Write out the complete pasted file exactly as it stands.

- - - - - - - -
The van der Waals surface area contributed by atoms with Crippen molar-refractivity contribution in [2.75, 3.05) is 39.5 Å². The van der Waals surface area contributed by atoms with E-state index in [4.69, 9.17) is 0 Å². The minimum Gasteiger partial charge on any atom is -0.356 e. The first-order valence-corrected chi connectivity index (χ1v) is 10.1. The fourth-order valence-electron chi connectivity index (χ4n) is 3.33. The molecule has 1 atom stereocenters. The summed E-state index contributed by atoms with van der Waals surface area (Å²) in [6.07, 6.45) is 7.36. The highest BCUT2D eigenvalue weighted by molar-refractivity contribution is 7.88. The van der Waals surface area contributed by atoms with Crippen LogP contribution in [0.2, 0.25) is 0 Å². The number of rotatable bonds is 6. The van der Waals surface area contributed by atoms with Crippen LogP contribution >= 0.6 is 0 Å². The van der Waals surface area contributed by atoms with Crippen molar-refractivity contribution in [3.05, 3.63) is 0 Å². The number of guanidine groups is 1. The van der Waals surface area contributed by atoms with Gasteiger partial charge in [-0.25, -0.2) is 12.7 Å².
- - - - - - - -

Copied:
The van der Waals surface area contributed by atoms with Crippen molar-refractivity contribution in [2.75, 3.05) is 39.5 Å². The van der Waals surface area contributed by atoms with E-state index in [4.69, 9.17) is 0 Å². The minimum Gasteiger partial charge on any atom is -0.356 e. The first-order valence-corrected chi connectivity index (χ1v) is 10.1. The fourth-order valence-electron chi connectivity index (χ4n) is 3.33. The molecule has 1 atom stereocenters. The summed E-state index contributed by atoms with van der Waals surface area (Å²) in [6.07, 6.45) is 7.36. The highest BCUT2D eigenvalue weighted by molar-refractivity contribution is 7.88. The van der Waals surface area contributed by atoms with Crippen LogP contribution in [0.2, 0.25) is 0 Å². The number of rotatable bonds is 6. The van der Waals surface area contributed by atoms with Crippen LogP contribution >= 0.6 is 0 Å². The van der Waals surface area contributed by atoms with Crippen molar-refractivity contribution in [3.05, 3.63) is 0 Å². The number of guanidine groups is 1. The van der Waals surface area contributed by atoms with Gasteiger partial charge in [-0.25, -0.2) is 12.7 Å².